With all the Sushant Singh Rajput case drama I’ve been following on Indian news channels, many things have stood out, from drug use to bipolar issues and anxiety (which I too suffer from). I came across a report that says his mother, also had some mental health issues died of a panic attack; in other reports it says a brain haemorrhage. While I’ve been doing some research my anxiety levels have spiked. It made me wonder – how bad can a panic attack get? And can it lead to death?
Answered by Sneha John, Counselling Psychologist, LifeWorks Holistic Counselling Centre, Dubai
Thank you for reaching for help regarding this concern. I would like to appreciate you for your openness and vulnerability in sharing about the impact made by the recent Sushant Singh Rajput case on your overall emotional well-being. It is commendable that you have reached out to a mental health professional to seek closure on the severity of panic attacks, rather than solely ruminating on news headlines. I will answer your question by shedding some light on what actually happens during a panic attack.
Panic attacks are sudden episodes of intense fear with or without an apparent reason. They are the body’s way of responding to overwhelming situations marked by a sense of powerlessness and impending doom. Panic attacks are generally brief, lasting 10-20 minutes, although some symptoms may persist longer. Panic attacks are a result of anxiety accumulated over a period of time.
A panic attack may be perceived as a heart-attack due to physiological symptoms such as chest pain, shortness of breath, palpitations, sweating, numbness of hands or feet and dizziness. However, they are distinctly different. Panic attacks arise when stress hormones trigger the body's "fight or flight" response. They gradually subside on their own. Things to be aware of...
Safety first: You must ensure that you are in a safe place and seated. If driving, park your car as soon as your notice the physical symptoms (heart rate increasing, palpitations or breathlessness). Some people also feel light-headed during a panic attack and so it is important to find a place to sit. Having done this, close your eyes and gently focus on your breathing. It may start of as shallow breathing, notice that. Allow your breathing to shift towards full, deep breaths. Now, with eyes remained closed, visualize a safe place (for example, your bedroom, the beach or a favourite cafe). Then comes the self-talk, ‘I am safe and secure.’
Know your emotional triggers: Behind every panic attack is an underlying emotional trigger that often remains unnoticed. A trigger is an emotional experience that takes us back to the past and arouses old feelings and behaviours. For example, being asked to do something you do not want to do. A trigger is not always the specific situation. Emotional triggers can be spotted by befriending your emotions rather than avoiding them as they arise. Observe the emotion (both pleasant and unpleasant) and your bodily sensations.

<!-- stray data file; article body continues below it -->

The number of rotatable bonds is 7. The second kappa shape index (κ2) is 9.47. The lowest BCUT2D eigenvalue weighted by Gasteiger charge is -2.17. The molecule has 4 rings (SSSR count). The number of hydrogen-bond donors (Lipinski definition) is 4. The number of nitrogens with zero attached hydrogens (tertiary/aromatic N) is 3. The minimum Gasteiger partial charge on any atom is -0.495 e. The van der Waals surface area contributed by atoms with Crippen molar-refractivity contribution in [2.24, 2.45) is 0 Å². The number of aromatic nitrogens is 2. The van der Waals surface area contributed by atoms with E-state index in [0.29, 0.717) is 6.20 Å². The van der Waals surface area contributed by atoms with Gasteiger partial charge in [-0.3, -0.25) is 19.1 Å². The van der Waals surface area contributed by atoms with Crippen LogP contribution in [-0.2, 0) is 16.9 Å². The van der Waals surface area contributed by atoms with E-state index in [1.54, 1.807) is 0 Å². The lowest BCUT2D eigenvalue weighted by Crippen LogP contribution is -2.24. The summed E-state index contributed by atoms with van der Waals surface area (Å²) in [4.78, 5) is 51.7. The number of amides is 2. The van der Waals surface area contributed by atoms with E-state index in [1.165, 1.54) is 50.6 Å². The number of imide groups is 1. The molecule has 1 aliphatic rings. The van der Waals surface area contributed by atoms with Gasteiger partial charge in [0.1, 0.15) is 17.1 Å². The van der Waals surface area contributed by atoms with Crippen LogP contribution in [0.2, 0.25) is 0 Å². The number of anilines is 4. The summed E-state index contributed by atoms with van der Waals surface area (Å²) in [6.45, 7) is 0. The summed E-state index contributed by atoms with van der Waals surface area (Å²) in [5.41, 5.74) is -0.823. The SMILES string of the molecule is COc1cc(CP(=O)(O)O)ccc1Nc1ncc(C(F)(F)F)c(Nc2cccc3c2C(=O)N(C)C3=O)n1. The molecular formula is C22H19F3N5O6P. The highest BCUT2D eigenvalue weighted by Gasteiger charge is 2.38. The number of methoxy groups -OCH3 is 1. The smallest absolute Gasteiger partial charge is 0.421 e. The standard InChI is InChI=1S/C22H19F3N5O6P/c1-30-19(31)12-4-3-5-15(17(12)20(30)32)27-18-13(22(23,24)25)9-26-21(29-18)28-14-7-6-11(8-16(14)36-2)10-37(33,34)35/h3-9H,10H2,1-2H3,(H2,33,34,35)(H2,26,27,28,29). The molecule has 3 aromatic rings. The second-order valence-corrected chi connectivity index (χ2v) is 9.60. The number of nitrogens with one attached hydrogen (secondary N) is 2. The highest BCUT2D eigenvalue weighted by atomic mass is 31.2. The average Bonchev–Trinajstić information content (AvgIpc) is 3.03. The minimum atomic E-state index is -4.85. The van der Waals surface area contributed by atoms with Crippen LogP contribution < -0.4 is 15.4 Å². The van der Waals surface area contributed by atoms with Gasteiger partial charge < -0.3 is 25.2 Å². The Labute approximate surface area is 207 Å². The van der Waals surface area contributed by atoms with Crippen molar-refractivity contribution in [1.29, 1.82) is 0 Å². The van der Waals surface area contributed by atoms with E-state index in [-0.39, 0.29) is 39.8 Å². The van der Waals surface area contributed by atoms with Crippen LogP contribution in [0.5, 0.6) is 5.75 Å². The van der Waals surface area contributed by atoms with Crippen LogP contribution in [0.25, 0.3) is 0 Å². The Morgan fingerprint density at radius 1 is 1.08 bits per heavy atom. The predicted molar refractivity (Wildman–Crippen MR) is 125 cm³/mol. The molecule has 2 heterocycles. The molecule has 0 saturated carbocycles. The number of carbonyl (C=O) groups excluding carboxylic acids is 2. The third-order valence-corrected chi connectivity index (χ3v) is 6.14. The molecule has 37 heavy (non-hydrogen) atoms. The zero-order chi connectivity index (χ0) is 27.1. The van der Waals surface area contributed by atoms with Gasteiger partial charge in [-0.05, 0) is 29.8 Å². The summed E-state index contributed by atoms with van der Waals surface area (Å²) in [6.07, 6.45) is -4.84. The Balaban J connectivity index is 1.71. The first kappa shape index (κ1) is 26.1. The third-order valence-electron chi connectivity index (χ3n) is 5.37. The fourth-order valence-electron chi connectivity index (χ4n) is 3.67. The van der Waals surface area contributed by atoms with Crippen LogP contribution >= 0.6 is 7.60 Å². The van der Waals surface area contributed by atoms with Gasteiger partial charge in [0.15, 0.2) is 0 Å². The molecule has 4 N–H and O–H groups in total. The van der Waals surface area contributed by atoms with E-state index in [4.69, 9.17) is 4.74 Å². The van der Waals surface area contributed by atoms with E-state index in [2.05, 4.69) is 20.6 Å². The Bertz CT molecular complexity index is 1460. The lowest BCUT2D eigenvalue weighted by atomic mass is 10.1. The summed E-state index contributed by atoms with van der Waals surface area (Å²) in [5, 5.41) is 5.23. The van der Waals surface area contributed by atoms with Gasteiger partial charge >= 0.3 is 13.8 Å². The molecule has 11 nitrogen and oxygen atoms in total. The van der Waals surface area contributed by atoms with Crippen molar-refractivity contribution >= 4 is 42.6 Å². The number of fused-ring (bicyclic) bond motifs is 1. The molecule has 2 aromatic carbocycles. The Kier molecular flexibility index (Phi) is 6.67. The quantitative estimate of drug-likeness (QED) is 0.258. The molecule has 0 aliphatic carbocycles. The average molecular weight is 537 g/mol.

This too shall pass: During the event of a panic attack, it may seem difficult to breath. When you’re panicking and you feel like you can’t breathe, the tendency is to start breathing faster and shallower. It may feel like you’re not getting enough oxygen, when you’re actually taking in way too much. Pay as much attention to exhaling as you do to inhaling; imagine releasing fear and tension with each long, steady breath out.
Engage your five senses: Since panic attacks involve sudden physiological responses, our role would be to find anchors within the situation that will help make us feel secure. Practice grounding techniques on a daily basis when you are relaxed and comfortable so that you are equipped to deal with the panic. Your anchors are your five senses- sight, sound, taste, smell, touch, which remain constant regardless of the situation.
A simple grounding exercise could be to start by slow, deep breathing (inhale through nose, hold for 5 seconds and exhale though nose) and then notice 5 things you can see around you ( emphasis on the word around); 4 things you can touch (an example include pressing your feet firmly to the ground and noticing how that feels); 3 things you can hear; 2 things you can smell and 1 thing you can taste. The goal here is to help us shift our focus beyond the panic-causing situation.
Appreciate and acknowledge your progress: Keep a simple monitoring diary to keep track of your mood which includes logging the frequency of the panic attacks. Appreciate yourself for valuing your emotional health and keeping track of how you are doing. Having support from a licensed mental health professional can help you find a long-term solution to the panic attacks by recognising your emotional triggers. The key would be to intervene early before allowing the panic attacks to be more frequent and prolonged. With the right support and consistency.
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Disclaimer: This blog is a conversation and is not an alternative for treatment. The recommendations and suggestions offered by our panel of doctors are their own and Gulf News will not take any responsibility for the advice they provide.